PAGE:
Rafael Carrabba Violins is one of the country’s finest violin shops. Musicians from around the globe have brought their instruments to our expert luthiers for repairs, restorations, and valuations. We sell instruments and bows in all price ranges. We also sell cases, strings, and accessories.  

Rafael Carrabba Violins is located on Queen Anne Hill at 405 W Galer Street in beautiful Seattle, Washington.

If you are traveling to Seattle to try one of our instruments, we can help you find a hotel close to the shop. More information? Please call us at 206-283-5566.


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Carrabba Violins

405 W Galer St
Seattle, WA 98119 
206-283-5566             email click here

BUSINESS HOURS

Wed through Fri 9-5
Sat 10-5

Tuesdays by appointment only.

Bow repair and rehair done on Fridays, by appointment only.  

 

 

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Wednesday
Jul092008

CARRABBA'S STRADIVARIUS BEARS THE TOUCHES OF TWO VIOLIN MASTERS

Varying accounts put the number of surviving Stradivarius violins at between 540 and 700, out of the original 1,116. One, the Lady Blunt (string instruments pick up the names of their famous owners), was valued at $1 million in 1985, and last spring a Strad built in 1708 sold at auction at Sotheby's for $807,000.

The cello in Rafael Carrabba's shop is no ordinary Strad, though. Its front plate (also called the table) had an accident some time in the years immediately following its construction in 1732.

Typical for that time, instead of repairing the damage the repairman stripped off the front plate and created a whole new piece. Usually, this would significantly diminish the quality of the instrument. But the craftsman happened to be Joannes Baptista Guadagnini, himself one of the great Italian violin makers of the 18th century.

Though Guadagnini was very familiar with the Stradivari family's work, his own cellos were significantly smaller, and this is the largest known example of his work. Also interesting is the shape of the f-holes. They are unmistakably Stradivari in shape and indicate Guadagnini was attempting to duplicate his colleague's work.

Several repairs needed to be made, and two workers in Carrabba's shop - Greg Oxreider and Thomas Immel - participated in the work under Carrabba's direction.

On the underside of the table around the edges where the ribs join, the wood had been gouged and pitted as the top was opened for repairs over the years. The craters were filled with new wood so the fit would be tight when closed again.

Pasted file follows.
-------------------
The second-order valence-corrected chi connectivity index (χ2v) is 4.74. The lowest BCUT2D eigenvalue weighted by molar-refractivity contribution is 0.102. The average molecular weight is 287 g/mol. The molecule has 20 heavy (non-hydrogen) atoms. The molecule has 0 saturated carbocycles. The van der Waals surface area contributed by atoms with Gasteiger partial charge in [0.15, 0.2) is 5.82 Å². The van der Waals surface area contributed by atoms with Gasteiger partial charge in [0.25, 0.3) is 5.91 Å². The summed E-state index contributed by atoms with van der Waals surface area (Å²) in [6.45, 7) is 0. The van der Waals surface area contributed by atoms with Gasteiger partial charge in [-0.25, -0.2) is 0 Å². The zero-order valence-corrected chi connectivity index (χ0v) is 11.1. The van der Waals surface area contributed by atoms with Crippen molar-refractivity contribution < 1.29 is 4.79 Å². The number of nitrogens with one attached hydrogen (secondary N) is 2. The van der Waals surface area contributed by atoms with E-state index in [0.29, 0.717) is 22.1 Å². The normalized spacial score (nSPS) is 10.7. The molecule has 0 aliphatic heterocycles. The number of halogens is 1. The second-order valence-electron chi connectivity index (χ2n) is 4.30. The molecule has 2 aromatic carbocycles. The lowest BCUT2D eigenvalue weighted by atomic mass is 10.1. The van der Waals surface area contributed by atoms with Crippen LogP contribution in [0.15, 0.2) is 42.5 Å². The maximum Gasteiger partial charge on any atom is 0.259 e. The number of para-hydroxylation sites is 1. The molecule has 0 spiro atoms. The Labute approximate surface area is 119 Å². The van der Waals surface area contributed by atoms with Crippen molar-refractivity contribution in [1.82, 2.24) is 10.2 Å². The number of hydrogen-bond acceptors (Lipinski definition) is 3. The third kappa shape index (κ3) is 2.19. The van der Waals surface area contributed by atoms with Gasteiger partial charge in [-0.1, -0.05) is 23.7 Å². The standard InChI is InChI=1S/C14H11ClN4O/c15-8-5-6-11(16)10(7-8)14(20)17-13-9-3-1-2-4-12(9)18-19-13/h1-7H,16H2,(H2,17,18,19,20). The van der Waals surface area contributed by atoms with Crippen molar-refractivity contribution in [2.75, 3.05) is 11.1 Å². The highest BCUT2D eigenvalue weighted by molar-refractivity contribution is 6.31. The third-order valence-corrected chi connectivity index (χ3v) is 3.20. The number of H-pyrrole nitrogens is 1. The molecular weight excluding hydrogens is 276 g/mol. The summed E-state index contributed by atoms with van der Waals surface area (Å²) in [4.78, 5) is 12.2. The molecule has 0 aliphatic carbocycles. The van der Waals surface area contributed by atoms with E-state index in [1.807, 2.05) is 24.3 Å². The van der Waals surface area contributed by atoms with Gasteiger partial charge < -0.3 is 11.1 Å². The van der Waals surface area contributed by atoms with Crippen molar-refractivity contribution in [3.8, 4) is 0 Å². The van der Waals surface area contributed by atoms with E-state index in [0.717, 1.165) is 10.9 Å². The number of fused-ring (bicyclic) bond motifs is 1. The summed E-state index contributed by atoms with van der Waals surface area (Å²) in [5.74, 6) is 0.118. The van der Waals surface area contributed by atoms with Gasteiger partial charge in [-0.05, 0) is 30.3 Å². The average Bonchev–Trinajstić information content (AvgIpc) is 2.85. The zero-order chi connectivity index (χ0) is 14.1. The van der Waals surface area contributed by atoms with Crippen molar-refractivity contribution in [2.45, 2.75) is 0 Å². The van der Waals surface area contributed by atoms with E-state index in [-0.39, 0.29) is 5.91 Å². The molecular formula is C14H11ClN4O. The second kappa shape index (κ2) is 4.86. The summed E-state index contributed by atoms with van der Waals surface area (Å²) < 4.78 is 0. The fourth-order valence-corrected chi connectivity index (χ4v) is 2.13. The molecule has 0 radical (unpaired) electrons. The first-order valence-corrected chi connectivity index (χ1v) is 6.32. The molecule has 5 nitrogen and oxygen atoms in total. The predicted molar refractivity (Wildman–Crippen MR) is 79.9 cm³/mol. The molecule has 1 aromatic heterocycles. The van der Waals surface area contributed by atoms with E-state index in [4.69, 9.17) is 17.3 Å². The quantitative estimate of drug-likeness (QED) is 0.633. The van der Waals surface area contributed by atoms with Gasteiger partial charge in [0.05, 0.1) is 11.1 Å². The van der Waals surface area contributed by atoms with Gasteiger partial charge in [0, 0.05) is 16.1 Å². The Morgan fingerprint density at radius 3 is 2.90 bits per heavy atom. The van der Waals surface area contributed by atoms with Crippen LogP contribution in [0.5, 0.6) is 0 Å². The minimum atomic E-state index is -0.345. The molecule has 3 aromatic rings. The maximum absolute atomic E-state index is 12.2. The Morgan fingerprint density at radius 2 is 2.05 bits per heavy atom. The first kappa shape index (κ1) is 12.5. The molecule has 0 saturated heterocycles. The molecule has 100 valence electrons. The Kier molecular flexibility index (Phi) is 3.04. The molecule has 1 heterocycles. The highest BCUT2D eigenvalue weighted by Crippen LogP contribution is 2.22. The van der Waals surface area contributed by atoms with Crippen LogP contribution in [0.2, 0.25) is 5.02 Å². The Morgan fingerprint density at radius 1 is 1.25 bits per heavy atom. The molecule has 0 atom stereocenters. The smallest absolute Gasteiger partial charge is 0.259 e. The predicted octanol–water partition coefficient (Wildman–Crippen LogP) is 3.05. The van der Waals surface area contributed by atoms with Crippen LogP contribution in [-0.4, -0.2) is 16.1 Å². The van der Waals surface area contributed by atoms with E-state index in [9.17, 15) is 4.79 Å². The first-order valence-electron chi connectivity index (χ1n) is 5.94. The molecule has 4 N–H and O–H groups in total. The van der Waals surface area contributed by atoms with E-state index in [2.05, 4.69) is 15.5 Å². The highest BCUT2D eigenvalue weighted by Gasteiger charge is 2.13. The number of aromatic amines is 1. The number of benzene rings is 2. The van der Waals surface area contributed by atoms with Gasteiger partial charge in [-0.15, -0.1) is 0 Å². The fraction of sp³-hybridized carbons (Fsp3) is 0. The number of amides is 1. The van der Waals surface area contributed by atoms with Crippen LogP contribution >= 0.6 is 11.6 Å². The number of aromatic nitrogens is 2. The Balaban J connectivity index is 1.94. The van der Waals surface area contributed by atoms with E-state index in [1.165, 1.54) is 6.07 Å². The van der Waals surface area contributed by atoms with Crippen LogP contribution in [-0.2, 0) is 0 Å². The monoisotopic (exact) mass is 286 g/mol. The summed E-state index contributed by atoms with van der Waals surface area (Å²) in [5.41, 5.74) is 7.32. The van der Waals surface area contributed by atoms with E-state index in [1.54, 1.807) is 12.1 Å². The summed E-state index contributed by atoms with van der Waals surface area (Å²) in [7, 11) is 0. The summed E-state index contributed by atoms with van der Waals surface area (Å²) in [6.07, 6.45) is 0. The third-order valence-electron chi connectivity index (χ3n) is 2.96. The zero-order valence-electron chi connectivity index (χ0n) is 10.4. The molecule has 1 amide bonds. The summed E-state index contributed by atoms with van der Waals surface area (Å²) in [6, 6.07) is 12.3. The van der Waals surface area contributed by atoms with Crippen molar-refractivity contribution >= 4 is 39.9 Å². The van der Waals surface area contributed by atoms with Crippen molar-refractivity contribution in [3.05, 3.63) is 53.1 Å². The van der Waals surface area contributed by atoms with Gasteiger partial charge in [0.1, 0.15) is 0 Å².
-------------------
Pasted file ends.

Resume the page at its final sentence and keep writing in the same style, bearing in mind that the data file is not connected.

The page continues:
In the plate near the interior sound post, a foot-long crack had opened up in the belly. Normally, such cracks would be cleaned, glued and secured with tiny wood patches called studs. But because of its proximity to the stress area of the sound post (the "heart of the instrument"), extra reinforcement was needed.

After fine caliper measurements of the wood thickness were taken, a dam was built around the repair site and a clear film put over the instrument. A special plaster of Paris was applied to make a mold of the shape of the top.

After the cast was made, the wood behind the crack was planed out and a new patch cut to fit. Selecting wood of exactly the right type and lining up the grains of wood between the patch and the instrument takes hours of painstaking fitting to keep the shape of the instrument correct.

To give the instrument even more strength, seven wood acoustical straps of about 15 centimeters width were added on the underside of the table.

Finally, the area on the outside face of the table around the crack had to be revarnished. This is the most time-consuming process of all. An earlier restoration was done poorly, and a thick varnish and glue had been applied to the crack. The original varnish is soft, while the more recent is hard. The challenge: to break through and remove the hard layer while preserving the older, softer original.

Carrabba mixes his own varnishes from recipes handed down by generations of violin craftsmen. Varnish for retouching must be durable yet fast-drying.

Though the colors of the old and new must be blended and matched quickly, he carefully applied the liquid, working slowly to blend the area of repair with the original.

While the sound of the cello was distinctive and rich before the repair, Carrabba predicts dramatic improvement after.

"The responsibility of all this is also part of the thrill," says Carrabba. "Unlocking the secrets of genius is the most rewarding job in the world."

By Douglas McLennan P-I Music Critic

TUESDAY, December 13, 1988

The online archived article can be found HERE